TikTok’s Creator Fund started as a $200m commitment in July to be distributed among US-based TikTokers trying to build careers on the platform. It quickly expanded to a promised $1bn over three years, with a European fund following in September aiming for $300m over three years.
Beyond those big headline numbers, though, details of how the funding works and how much money creators can make from it have been scarcer. This article on online-video industry site Tubefilter is worth a read, then.
The site has been canvassing some of the early recipients to assess the fund’s impact.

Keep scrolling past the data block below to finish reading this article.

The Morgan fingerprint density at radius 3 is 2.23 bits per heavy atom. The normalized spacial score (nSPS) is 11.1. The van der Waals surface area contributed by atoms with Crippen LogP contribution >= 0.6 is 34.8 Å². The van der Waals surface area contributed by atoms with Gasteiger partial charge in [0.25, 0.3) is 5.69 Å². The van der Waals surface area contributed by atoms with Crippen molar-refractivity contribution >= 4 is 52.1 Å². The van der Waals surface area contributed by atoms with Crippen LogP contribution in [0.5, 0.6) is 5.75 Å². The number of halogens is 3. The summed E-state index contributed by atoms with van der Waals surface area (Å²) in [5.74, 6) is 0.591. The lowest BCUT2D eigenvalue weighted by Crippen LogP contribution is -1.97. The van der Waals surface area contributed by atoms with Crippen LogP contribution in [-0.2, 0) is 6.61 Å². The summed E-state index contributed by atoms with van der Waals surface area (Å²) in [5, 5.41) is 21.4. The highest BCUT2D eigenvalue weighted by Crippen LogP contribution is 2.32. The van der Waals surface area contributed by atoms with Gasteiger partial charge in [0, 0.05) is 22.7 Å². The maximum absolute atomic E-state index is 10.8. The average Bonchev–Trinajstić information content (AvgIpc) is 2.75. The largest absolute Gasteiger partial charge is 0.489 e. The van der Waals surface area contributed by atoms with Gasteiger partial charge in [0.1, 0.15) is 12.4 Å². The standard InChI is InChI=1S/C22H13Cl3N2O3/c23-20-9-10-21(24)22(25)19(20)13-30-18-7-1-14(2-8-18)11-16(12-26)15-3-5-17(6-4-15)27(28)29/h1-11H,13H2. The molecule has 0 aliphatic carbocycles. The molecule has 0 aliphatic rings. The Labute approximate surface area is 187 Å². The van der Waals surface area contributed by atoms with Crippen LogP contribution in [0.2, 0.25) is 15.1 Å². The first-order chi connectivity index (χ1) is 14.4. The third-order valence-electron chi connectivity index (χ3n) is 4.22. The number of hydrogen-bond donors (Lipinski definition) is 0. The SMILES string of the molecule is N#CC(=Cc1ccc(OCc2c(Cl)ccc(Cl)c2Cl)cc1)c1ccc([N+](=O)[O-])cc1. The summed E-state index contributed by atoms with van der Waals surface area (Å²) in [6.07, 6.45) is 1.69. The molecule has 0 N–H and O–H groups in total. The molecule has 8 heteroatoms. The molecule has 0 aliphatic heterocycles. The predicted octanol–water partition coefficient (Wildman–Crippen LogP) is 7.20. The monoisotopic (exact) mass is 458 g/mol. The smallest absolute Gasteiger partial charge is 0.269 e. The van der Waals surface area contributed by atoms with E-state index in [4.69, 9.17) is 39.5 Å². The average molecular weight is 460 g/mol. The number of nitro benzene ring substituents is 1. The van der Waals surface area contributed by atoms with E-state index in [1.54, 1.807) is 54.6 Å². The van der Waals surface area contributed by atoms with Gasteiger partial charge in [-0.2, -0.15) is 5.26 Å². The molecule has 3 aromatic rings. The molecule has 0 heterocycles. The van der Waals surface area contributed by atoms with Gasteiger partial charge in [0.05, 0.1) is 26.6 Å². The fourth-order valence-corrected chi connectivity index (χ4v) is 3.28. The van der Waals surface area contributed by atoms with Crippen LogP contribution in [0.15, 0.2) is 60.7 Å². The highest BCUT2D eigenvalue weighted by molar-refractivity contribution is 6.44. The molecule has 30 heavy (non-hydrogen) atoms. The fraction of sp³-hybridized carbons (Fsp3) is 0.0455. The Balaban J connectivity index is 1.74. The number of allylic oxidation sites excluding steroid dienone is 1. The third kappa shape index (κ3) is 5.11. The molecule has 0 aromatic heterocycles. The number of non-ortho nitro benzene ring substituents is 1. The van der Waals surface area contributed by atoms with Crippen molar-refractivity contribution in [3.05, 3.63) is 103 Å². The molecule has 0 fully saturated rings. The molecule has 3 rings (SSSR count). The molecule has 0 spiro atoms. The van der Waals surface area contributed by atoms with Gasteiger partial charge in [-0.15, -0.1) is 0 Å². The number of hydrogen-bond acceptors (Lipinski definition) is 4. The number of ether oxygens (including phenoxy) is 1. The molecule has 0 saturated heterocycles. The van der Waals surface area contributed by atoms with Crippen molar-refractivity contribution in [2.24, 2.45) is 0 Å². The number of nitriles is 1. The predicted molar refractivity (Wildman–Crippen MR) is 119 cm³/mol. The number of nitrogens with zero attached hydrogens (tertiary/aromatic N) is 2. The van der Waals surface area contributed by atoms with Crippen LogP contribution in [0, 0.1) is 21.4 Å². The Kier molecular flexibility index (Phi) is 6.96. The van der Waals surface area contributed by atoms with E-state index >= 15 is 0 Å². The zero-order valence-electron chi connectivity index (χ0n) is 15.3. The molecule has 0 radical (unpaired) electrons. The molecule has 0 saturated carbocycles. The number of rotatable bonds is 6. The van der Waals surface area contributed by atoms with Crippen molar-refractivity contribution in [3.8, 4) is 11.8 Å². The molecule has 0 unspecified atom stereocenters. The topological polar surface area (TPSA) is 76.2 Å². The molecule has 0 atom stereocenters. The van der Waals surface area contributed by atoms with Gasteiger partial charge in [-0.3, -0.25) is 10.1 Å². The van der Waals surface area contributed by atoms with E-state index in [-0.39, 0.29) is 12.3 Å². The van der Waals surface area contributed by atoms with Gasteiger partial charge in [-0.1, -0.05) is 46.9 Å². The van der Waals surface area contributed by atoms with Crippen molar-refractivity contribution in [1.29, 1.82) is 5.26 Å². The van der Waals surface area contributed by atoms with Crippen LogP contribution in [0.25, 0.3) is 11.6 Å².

“The creators we spoke with — including Chris Klemens, Ryan Shakes, Joshua Moore, Victory Rhyder, Jen Maxwell, and Cheyenne Wise — all reported receiving RPM rates (or revenue per 1,000 views) worth roughly two to four cents,” it reported.
“Top TikTokers — like David Dobrik — could be raking in anywhere between $108,000 to $216,000 annually from the Fund, per our calculations.”
That’s still relatively small compared to the money on offer from brand partnerships for the bigger influencers, but the real impact of the fund may be lower down: at the level where people doing TikTok as a hobby can start to think about going full-time.